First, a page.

The Definitive TRG Console Rankings

We rank every major console from Nintendo Entertainment System to Nintendo Switch.

With the advent of two brand spankin’ new consoles in the PlayStation 5 and Xbox Series X/S, we here at The Reformed Gamers got to thinking about some of the best consoles we’ve had the pleasure of gaming on over the years. Whether it’s the charm of a Nintendo console or the jaw-dropping graphics of a Sony console, there was a LOT to sift through! What follows is a combined “top 17” list of all the major consoles released since the Nintendo Entertainment System from the five primary TRG contributors: Logan, Adam, Wes, Tyler, and Micah. So without further ado, let’s begin!

#17 – Saturn

Coming in at the bottom of our list, the Sega Saturn had an uphill battle from the beginning. Releasing just months before the original PlayStation and coming in at $100 more was a tough sell for many, especially when considering the similar graphical power and the library of games that the PS1 was flaunting. Toss in a pretty bad controller and it all adds up to being quite a whimper for Sega. After the success of the Genesis Sega expected more from their first venture into 3D graphics. Despite it’s low placement here, many great games can be found on the Saturn including Nights Into Dreams, Panzer Dragoon Saga, and the Virtua Fighter series. – Micah

#16 – Wii U

A bizarre console that people today don’t even know what to make of, the Wii U is usually seen as a black mark upon Nintendo’s typically successful history. When it was announced, it was hard to tell whether it was a controller add-on for the original Wii or something new entirely. The messaging around its release was unusually muddled, leading to a lot of confusion and an eventual admission that the system itself wasn’t exactly performing up to the normal Nintendo standards. Even still, some truly great games were released on this proto-hybrid system: Pikmin 3, Super Mario 3D World, Splatoon, and it is still the ever-exclusive home for Xenoblade Chronicles X. An odd release for Nintendo, but thankfully not as reviled as the Virtual Boy. – Wes

#15 – Xbox One

Microsoft quit reporting sales of the Xbox One when it began lagging behind. Based on last numbers reported, the Xbox One was eventually dwarfed in sales by both the Switch and the PS4. Microsoft received a lot of criticism for their lack of exclusives but they still had some great titles like Gears of War 5, Ori and the Blind Forest, Sea of Thieves, and Halo 5. Though the Xbox did seem to struggle, Microsoft used this console to premiere an industry changer in the form of Xbox Game Pass. By creating Game Pass, Microsoft was able to put its games into the hands of millions of PC gamers. This showed Microsoft was willing to evolve and that the Xbox One, and its successor the Xbox Series X, were now just tools used to acquire more subscribers to their fantastic service. – Tyler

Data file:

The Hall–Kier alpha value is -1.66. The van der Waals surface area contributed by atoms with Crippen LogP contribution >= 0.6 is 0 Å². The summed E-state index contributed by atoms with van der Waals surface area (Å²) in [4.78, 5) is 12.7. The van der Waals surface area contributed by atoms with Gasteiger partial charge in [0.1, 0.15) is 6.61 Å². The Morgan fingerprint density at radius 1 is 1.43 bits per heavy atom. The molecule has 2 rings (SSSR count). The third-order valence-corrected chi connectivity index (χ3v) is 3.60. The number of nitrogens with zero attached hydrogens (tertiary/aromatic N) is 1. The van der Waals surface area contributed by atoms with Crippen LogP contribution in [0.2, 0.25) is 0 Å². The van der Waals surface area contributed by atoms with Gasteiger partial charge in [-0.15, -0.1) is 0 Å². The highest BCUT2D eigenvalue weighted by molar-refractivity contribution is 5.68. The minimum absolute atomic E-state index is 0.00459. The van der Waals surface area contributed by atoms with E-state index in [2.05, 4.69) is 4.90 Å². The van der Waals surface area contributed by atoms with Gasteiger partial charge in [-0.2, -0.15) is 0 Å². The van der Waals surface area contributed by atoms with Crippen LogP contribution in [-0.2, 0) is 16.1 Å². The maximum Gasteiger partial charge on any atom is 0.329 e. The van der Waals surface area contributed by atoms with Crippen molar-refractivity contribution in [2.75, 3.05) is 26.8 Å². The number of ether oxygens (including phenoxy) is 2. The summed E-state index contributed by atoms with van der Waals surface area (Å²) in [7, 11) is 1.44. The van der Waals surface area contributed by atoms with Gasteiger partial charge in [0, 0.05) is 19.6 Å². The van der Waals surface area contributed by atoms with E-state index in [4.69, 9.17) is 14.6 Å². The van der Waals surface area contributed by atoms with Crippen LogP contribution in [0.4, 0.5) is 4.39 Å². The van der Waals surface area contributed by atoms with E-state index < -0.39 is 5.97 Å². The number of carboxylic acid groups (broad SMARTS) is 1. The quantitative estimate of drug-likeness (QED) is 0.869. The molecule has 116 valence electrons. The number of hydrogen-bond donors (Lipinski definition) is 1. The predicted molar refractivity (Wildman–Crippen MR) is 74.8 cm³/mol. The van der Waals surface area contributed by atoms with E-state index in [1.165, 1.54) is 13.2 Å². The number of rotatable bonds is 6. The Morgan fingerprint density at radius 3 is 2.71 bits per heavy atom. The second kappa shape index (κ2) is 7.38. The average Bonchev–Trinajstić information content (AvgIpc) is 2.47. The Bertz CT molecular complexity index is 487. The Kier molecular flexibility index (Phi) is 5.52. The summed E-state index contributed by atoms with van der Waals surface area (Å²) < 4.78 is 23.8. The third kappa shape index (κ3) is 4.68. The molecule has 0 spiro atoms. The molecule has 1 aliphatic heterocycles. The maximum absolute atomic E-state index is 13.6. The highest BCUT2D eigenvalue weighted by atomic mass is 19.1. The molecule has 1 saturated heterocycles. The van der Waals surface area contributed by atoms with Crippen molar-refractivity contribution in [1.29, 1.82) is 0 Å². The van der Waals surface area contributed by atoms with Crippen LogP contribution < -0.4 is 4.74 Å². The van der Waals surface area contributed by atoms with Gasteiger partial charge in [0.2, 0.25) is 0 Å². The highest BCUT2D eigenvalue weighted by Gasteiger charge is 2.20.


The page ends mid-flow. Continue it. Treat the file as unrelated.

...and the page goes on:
#14 – Dreamcast

Sega was a rascally company throughout the 90s, rivaling even the powerhouse of Nintendo and their iron fist rule over the American gaming market. After a series of complicated console launches and failures (Sega Saturn? 32X? Sega CD? Any of these ring a bell?), Sega had fallen on hard time and really needed a successful console. On September 9th, 1999, the Sega Dreamcast was born… and promptly failed shortly thereafter, falling to the insane popularity of the PlayStation 2. It was a dynamic system at the time, though, boasting internet connectivity and online play, beautiful 3D graphics, and forward-thinking accessories, it was a console that was truly ahead of its time and criminally underrated. – Wes

#13 – Xbox

Microsoft stormed onto the gaming scene with the original Xbox and a little title named “Halo: Combat Evolved”. Indeed, the genesis of the Xbox was marked by an exclamation point with Bungie’s ground breaking first-person shooter making history and solidifying Microsoft as a major player in the gaming space. Complimenting Halo were hits such as Fable, Ninja Gaiden, The Elder Scrolls III: Morrowind, and Knights of the Old Republic. While not often credited enough, Xbox Live also launched on this platform. Though Xbox 360 propelled the service to greater heights, Xbox Live took it’s baby steps with the original Xbox. – Micah

#12 – Genesis